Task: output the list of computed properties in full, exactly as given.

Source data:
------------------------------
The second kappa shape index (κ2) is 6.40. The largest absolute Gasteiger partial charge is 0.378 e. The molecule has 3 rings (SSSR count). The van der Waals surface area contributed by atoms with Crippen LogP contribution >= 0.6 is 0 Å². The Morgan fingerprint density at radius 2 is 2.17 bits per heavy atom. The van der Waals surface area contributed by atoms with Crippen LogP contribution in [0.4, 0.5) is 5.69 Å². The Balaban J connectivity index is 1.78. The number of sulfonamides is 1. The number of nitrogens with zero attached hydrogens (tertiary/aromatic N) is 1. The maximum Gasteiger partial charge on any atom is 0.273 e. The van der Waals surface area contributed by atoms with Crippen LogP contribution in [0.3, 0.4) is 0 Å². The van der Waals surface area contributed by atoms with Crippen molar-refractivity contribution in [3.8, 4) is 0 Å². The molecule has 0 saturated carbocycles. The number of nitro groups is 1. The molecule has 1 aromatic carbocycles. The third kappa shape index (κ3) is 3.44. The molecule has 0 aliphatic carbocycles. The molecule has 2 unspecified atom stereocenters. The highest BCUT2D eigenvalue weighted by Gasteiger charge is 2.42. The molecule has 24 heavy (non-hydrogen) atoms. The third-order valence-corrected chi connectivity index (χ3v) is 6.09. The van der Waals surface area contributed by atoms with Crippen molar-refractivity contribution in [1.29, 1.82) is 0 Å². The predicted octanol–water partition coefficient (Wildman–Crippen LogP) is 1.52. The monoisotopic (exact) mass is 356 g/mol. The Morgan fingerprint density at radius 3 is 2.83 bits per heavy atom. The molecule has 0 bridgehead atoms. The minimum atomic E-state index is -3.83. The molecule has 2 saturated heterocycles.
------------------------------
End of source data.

The second kappa shape index (κ2) is 6.40. The largest absolute Gasteiger partial charge is 0.378 e. The molecule has 3 rings (SSSR count). The van der Waals surface area contributed by atoms with Crippen LogP contribution >= 0.6 is 0 Å². The Morgan fingerprint density at radius 2 is 2.17 bits per heavy atom. The van der Waals surface area contributed by atoms with Crippen LogP contribution in [0.4, 0.5) is 5.69 Å². The Balaban J connectivity index is 1.78. The number of sulfonamides is 1. The number of nitrogens with zero attached hydrogens (tertiary/aromatic N) is 1. The maximum Gasteiger partial charge on any atom is 0.273 e. The van der Waals surface area contributed by atoms with Crippen LogP contribution in [0.3, 0.4) is 0 Å². The van der Waals surface area contributed by atoms with Crippen molar-refractivity contribution in [3.8, 4) is 0 Å². The molecule has 0 saturated carbocycles. The number of nitro groups is 1. The molecule has 1 aromatic carbocycles. The third kappa shape index (κ3) is 3.44. The molecule has 0 aliphatic carbocycles. The molecule has 2 unspecified atom stereocenters. The highest BCUT2D eigenvalue weighted by Gasteiger charge is 2.42. The molecule has 24 heavy (non-hydrogen) atoms. The third-order valence-corrected chi connectivity index (χ3v) is 6.09. The van der Waals surface area contributed by atoms with Crippen molar-refractivity contribution in [1.29, 1.82) is 0 Å². The predicted octanol–water partition coefficient (Wildman–Crippen LogP) is 1.52. The monoisotopic (exact) mass is 356 g/mol. The Morgan fingerprint density at radius 3 is 2.83 bits per heavy atom. The molecule has 0 bridgehead atoms. The minimum atomic E-state index is -3.83. The molecule has 2 saturated heterocycles.